Yoharie: Neighborhood Watch (part five)
These steps, plain habit took him through.
He looked, as he walked his beat, for new ideas, ones that could shed a forgiving light on the burden of his theme. Hibbler’s parade of memories, trodden out as he checked one side of the street, cars parked there, anything visible up between properties, might circle one day and come shining home, if he allowed it to.
Some kids were playing basketball. The Kennedys, who lived here, had that type of driveway that went behind the house, so from the sidewalk he could see one back up, shuffle a foot behind the other, catch the ball, vanish. Thump on the backboard. Another kid glided across, hand going, c’mon, c’mon.
He got a picture in his mind, a TV kind of scenario, where he’d wander back, hook the ball, impress the kids with some sort of move, strike up a conversation…use the right words…
They’d trust him, and when he asked, so, you heard anything about some plant you can pick in the back yard, something I guess kids are smoking these days…
Then, the thought came that he’d got this image from Police Squad.
She made him jump, Mrs. Kennedy, yelling out, turning out to be there, watering big Boston ferns lined up on the deck rail.
“Ha! What you been up to?” she said.
“I gotta take down that basketball net. Randy uses it sometimes when he comes home from school. Now it’s just a nuisance. So…you getting rid of them? Run em off?”
“Well…sure. You don’t know who they are?”
“Ask.” She stretched the word, telling him, obvious, isn’t it?
One slammed the ball hard on the concrete, so it ricocheted off the garage door, past Hibbler’s ear. Then they all scrambled…but in truth, more jogged a few light paces, bunched up and sauntered, laughed and cast back a glance or two.
He’d gone, fearing she’d pop out of cover again, catch him off guard while the kids were watching…maybe, after embarrassing him into doing it for her, just run them off herself, which she had the balls to do.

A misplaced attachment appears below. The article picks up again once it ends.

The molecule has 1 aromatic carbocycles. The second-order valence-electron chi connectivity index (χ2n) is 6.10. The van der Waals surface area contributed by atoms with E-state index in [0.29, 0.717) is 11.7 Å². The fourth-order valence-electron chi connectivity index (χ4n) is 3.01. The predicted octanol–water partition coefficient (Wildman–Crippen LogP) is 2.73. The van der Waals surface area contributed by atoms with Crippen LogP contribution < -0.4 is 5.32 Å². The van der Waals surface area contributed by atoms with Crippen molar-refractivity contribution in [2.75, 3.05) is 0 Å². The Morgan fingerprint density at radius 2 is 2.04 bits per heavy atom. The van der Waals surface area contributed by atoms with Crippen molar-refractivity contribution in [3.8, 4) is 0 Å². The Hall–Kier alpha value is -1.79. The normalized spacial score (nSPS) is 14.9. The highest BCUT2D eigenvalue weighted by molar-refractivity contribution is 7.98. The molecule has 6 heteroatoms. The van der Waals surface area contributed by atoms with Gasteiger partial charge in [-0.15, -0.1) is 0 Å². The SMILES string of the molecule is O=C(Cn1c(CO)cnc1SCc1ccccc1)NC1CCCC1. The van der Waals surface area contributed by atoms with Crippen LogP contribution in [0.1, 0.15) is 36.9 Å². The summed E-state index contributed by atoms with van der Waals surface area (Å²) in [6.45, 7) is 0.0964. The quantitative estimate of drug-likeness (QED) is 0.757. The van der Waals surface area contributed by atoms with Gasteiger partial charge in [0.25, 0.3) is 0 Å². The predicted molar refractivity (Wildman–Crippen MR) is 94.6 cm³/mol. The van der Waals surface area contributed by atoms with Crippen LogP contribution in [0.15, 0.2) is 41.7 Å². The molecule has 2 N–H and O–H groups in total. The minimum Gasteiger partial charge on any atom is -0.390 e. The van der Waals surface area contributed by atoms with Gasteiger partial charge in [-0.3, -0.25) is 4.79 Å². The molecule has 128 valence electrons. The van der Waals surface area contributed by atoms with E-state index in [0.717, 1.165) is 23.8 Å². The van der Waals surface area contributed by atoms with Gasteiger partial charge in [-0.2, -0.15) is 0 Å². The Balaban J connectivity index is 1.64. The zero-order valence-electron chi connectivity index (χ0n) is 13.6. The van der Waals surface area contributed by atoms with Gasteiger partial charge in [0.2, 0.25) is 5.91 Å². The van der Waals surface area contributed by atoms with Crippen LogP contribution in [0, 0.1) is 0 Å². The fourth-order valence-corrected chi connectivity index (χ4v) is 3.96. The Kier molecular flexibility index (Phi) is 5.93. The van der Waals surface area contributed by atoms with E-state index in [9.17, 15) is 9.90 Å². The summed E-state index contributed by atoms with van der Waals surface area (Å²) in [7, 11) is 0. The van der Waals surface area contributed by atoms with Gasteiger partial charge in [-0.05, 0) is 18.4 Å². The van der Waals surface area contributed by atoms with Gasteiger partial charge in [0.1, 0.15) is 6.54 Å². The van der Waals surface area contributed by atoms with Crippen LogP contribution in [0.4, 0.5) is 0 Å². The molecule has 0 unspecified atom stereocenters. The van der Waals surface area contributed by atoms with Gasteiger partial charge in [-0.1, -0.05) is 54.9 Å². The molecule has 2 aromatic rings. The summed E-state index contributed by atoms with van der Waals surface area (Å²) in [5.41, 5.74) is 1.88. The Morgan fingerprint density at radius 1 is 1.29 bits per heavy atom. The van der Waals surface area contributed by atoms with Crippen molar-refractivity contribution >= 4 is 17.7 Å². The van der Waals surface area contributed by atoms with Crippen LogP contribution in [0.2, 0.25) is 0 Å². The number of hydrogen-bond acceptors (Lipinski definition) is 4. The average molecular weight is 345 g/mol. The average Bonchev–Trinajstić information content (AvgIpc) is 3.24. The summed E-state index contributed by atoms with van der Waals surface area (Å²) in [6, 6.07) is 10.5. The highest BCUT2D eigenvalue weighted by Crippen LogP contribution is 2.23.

“You kids from the neighborhood?”
He got out his phone, heard them tell each other:
“He’s taking our picture. Oh no!”
“Look out, man.”
Well, it wasn’t as lame as that. Just he couldn’t remember every face that belonged on these streets. He was going to Todwillow’s. Todwillow would be happy to have the picture.
It was a thought too close to home.
The inroads Todwillow made were by formula, or it had begun to seem so, Hibbler catching pattern in it all…while yet, he was tempted to tell himself no, not. Why hadn’t they just been having conversations?
That would be fine, he would not have to hate Todwillow, count him…basically…
And Hibbler got a sense, creeping over the nape of his neck, that he might be in danger, for even thinking this…to mentally name Todwillow these things.
The alternative, though, was to own the act himself, and he couldn’t do that.
“Jeremiah, where’s Beatty?”
Fresh on his humiliation with the kids, was this, the voice that had come to grate on his nerves. Cathlyn Burris made him angry, thud, thud, thudding along in her jogging shoes, wearing those shiny, tight pants runners wore. She made him angry, waving past him, before he’d recovered his social face and an answer.
“Not with me.”
His manager: “Who’s that? Jer. The lady you were talking to?”
That had been Cathlyn, at the Home Depot, shop lights in her cart. Todwillow, spotting such, would say, “Weed.” Cathlyn had said, “These are a nuisance to put up, aren’t they!”
Hibbler had been a little speechless. She did that to him…
Because you couldn’t be uncommunicative, what she might have said. She had training for this; she diffused tensions. She was cheerful, encouraging, constant. He would never shake her…he could be a meth-head, waving a gun. That was to say, a situation dire as that.
“Did she ask you a question?”
“No. Adam. She’s my neighbor.”
“Oh, yeah? She must like you, coming all the way out here.”
Why had she? But, from now on, if she did, he’d have to grin and bear it…
A cartoon they used to have.
He’d been worried, appeasing in the house, clerking part-time, still shouldering two jobs. So Kate would shut up, that he wasn’t trying. Worried, a little, though, that Royce, especially Royce…
Might do whatever his type of idiot did. Make home-crafted medieval weapons, maybe. That he’d turn up, that he’d find some way to tell Kate. Which, Hibbler conceded, was a lot of information to pick up by happenstance, shopping. But here again, Todwillow would have said…
But he wouldn’t.
See more on Yoharie page
Neighborhood Watch (part six)
(2018, Stephanie Foster)